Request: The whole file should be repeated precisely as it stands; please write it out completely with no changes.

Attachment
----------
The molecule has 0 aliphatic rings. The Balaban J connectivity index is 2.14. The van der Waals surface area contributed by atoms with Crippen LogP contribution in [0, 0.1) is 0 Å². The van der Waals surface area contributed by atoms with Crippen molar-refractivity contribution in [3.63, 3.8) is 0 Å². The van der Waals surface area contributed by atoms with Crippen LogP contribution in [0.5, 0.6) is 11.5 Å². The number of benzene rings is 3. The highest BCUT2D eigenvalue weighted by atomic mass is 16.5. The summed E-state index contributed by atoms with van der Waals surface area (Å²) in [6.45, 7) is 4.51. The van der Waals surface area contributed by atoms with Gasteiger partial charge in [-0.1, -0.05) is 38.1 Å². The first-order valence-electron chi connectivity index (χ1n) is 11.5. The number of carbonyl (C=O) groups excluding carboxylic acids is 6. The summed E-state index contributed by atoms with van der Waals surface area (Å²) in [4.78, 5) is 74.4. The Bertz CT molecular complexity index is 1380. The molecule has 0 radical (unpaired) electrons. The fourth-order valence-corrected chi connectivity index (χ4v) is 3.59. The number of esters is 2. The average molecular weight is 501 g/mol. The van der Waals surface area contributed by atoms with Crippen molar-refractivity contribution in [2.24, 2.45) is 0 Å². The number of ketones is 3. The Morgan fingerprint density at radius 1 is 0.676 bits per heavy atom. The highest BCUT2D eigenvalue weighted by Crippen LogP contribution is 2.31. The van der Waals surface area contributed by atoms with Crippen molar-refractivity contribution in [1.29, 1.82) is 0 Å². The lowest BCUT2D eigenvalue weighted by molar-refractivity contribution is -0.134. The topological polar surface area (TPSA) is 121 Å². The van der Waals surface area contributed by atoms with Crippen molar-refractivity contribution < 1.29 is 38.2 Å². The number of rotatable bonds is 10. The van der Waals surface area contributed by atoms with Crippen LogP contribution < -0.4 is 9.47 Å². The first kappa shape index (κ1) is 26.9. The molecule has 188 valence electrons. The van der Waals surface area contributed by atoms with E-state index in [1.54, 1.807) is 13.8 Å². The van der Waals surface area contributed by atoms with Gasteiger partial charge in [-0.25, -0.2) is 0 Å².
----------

The molecule has 0 aliphatic rings. The Balaban J connectivity index is 2.14. The van der Waals surface area contributed by atoms with Crippen LogP contribution in [0, 0.1) is 0 Å². The van der Waals surface area contributed by atoms with Crippen molar-refractivity contribution in [3.63, 3.8) is 0 Å². The van der Waals surface area contributed by atoms with Crippen LogP contribution in [0.5, 0.6) is 11.5 Å². The number of benzene rings is 3. The highest BCUT2D eigenvalue weighted by atomic mass is 16.5. The summed E-state index contributed by atoms with van der Waals surface area (Å²) in [6.45, 7) is 4.51. The van der Waals surface area contributed by atoms with Gasteiger partial charge in [-0.1, -0.05) is 38.1 Å². The first-order valence-electron chi connectivity index (χ1n) is 11.5. The number of carbonyl (C=O) groups excluding carboxylic acids is 6. The summed E-state index contributed by atoms with van der Waals surface area (Å²) in [4.78, 5) is 74.4. The Bertz CT molecular complexity index is 1380. The molecule has 0 radical (unpaired) electrons. The fourth-order valence-corrected chi connectivity index (χ4v) is 3.59. The number of esters is 2. The average molecular weight is 501 g/mol. The van der Waals surface area contributed by atoms with Crippen molar-refractivity contribution in [2.24, 2.45) is 0 Å². The number of ketones is 3. The Morgan fingerprint density at radius 1 is 0.676 bits per heavy atom. The highest BCUT2D eigenvalue weighted by Crippen LogP contribution is 2.31. The van der Waals surface area contributed by atoms with Crippen molar-refractivity contribution in [1.29, 1.82) is 0 Å². The lowest BCUT2D eigenvalue weighted by molar-refractivity contribution is -0.134. The topological polar surface area (TPSA) is 121 Å². The van der Waals surface area contributed by atoms with Crippen molar-refractivity contribution < 1.29 is 38.2 Å². The number of rotatable bonds is 10. The van der Waals surface area contributed by atoms with Crippen LogP contribution < -0.4 is 9.47 Å². The first kappa shape index (κ1) is 26.9. The molecule has 188 valence electrons. The van der Waals surface area contributed by atoms with E-state index in [1.54, 1.807) is 13.8 Å². The van der Waals surface area contributed by atoms with Gasteiger partial charge in [-0.25, -0.2) is 0 Å².